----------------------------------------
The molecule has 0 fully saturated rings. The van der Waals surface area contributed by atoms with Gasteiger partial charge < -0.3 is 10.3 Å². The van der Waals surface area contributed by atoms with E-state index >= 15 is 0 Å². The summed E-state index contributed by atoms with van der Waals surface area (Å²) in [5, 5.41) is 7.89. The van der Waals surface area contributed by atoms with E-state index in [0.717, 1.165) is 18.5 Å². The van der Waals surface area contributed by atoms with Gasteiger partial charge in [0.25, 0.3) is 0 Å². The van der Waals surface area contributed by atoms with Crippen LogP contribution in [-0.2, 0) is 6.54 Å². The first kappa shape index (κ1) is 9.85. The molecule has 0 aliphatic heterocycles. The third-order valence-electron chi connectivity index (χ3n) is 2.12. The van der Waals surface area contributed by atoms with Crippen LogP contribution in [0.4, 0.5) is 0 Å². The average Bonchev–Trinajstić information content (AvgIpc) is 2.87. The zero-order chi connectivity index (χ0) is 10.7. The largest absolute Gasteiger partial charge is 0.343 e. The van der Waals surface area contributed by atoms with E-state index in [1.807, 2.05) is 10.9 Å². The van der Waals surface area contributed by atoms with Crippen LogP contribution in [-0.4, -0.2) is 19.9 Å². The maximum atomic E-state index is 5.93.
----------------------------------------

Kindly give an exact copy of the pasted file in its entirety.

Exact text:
The molecule has 0 fully saturated rings. The van der Waals surface area contributed by atoms with Gasteiger partial charge < -0.3 is 10.3 Å². The van der Waals surface area contributed by atoms with E-state index >= 15 is 0 Å². The summed E-state index contributed by atoms with van der Waals surface area (Å²) in [5, 5.41) is 7.89. The van der Waals surface area contributed by atoms with E-state index in [0.717, 1.165) is 18.5 Å². The van der Waals surface area contributed by atoms with Gasteiger partial charge in [0.25, 0.3) is 0 Å². The van der Waals surface area contributed by atoms with Crippen LogP contribution in [-0.2, 0) is 6.54 Å². The first kappa shape index (κ1) is 9.85. The molecule has 0 aliphatic heterocycles. The third-order valence-electron chi connectivity index (χ3n) is 2.12. The van der Waals surface area contributed by atoms with Crippen LogP contribution in [0.4, 0.5) is 0 Å². The average Bonchev–Trinajstić information content (AvgIpc) is 2.87. The zero-order chi connectivity index (χ0) is 10.7. The largest absolute Gasteiger partial charge is 0.343 e. The van der Waals surface area contributed by atoms with E-state index in [1.807, 2.05) is 10.9 Å². The van der Waals surface area contributed by atoms with Crippen LogP contribution in [-0.4, -0.2) is 19.9 Å². The maximum atomic E-state index is 5.93.